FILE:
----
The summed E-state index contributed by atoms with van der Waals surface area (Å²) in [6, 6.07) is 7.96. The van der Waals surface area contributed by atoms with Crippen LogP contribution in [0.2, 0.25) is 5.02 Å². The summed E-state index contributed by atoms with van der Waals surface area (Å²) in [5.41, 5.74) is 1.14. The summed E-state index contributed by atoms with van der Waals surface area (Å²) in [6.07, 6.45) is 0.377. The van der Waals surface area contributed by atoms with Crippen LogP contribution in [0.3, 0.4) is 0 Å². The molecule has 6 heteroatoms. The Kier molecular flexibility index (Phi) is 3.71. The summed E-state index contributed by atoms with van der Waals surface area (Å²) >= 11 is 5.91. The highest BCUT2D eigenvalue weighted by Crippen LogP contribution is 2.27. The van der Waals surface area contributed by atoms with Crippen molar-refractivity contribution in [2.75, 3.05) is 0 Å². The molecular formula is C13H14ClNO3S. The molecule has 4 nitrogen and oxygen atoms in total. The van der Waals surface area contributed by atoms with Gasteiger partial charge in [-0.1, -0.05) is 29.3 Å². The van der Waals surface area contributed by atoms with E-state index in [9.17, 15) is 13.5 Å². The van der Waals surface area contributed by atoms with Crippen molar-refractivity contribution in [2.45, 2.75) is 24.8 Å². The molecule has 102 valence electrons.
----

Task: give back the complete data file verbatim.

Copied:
The summed E-state index contributed by atoms with van der Waals surface area (Å²) in [6, 6.07) is 7.96. The van der Waals surface area contributed by atoms with Crippen LogP contribution in [0.2, 0.25) is 5.02 Å². The summed E-state index contributed by atoms with van der Waals surface area (Å²) in [5.41, 5.74) is 1.14. The summed E-state index contributed by atoms with van der Waals surface area (Å²) in [6.07, 6.45) is 0.377. The van der Waals surface area contributed by atoms with Crippen LogP contribution in [0.3, 0.4) is 0 Å². The molecule has 6 heteroatoms. The Kier molecular flexibility index (Phi) is 3.71. The summed E-state index contributed by atoms with van der Waals surface area (Å²) >= 11 is 5.91. The highest BCUT2D eigenvalue weighted by Crippen LogP contribution is 2.27. The van der Waals surface area contributed by atoms with Crippen molar-refractivity contribution in [2.75, 3.05) is 0 Å². The molecular formula is C13H14ClNO3S. The molecule has 4 nitrogen and oxygen atoms in total. The van der Waals surface area contributed by atoms with Gasteiger partial charge in [-0.1, -0.05) is 29.3 Å². The van der Waals surface area contributed by atoms with E-state index in [9.17, 15) is 13.5 Å². The van der Waals surface area contributed by atoms with Crippen molar-refractivity contribution in [2.45, 2.75) is 24.8 Å². The molecule has 102 valence electrons.